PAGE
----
Now, thanks to a resurgent al-Qaida and renewed Sunni-Shia violence, the monthly death tolls of sectarian violence have been approaching the dark days of 2007-08, before the U.S. “surge” put a lid on the factional fighting.
This spring, resurgent violence prompted the Iraqi government to grit its teeth and ask the U.S. to discreetly send back U.S. advisers, drone operators and intelligence analysts.
The request remains under extended consideration, but there is little enthusiasm for it among the military, in Congress and least of all in U.S. public opinion. U.S. troops are not there partly because the Iraqi government demanded that they be subject to Iraqi law, police and courts. U.S. commanders said no, insisting that American soldiers would remain subject to U.S. military law and courts. Absent that agreement, the U.S. packed up and left.
Now the problem is recurring in Afghanistan, where the U.S. still has 60,000 troops, according to the International Security Assistance Force. The Obama administration has talked about slowly drawing down that number to around 34,000 in early 2014. The Afghan government would be wise to grant immunity from Afghan law to the U.S. troops asked to remain there. Of course, the troops would be subject to American military law and American military courts. Historically, the U.S. military has always displayed a firm hand at dealing with its members who commit crimes on foreign soil.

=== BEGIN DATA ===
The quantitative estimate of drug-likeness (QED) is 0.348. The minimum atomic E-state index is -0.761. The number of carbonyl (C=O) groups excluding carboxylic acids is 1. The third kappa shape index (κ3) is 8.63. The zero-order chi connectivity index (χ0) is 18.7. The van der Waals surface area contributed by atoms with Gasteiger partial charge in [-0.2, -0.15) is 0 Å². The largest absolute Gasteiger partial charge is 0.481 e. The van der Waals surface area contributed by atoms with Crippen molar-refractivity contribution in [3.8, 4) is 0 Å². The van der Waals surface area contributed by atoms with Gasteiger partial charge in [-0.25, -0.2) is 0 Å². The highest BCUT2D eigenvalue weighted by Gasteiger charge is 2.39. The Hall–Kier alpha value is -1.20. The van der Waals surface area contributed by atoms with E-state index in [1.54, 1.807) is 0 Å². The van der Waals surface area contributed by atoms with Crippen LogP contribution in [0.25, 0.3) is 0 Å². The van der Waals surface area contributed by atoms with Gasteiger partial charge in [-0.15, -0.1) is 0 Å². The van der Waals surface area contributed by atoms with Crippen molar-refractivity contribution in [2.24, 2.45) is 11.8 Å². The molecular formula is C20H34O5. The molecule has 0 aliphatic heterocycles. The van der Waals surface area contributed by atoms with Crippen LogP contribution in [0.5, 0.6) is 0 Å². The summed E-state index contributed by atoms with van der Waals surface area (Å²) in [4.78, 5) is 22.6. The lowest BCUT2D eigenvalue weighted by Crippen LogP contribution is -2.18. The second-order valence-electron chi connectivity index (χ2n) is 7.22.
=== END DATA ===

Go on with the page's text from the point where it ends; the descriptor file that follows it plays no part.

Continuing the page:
The U.S. and Afghanistan have a draft agreement that provides for just that, but it still must be approved by up to 3,000 members of a special Afghan assembly called a Loya Jirga, scheduled to meet in November. The agreement also must not offend the prickly pride of Afghan President Hamid Karzai.
Karzai should sign the pact, formally known as the Bilateral Security Agreement, before he leaves office next April. Iran, the Taliban and major forces within Pakistan want to see the U.S. out, removing a major obstacle to their attempts to influence the country.
Strictly from the point of Afghan self-interest, it would be best if a U.S. presence stayed on — to help stabilize the country, to continue training the Afghan security forces and to ensure that U.S. development aid keeps flowing. A majority of U.S. citizens also want our forces out of Afghanistan, and the sooner the better.
Iraq should be an object lesson to Kabul: Once we’re out, we’re out.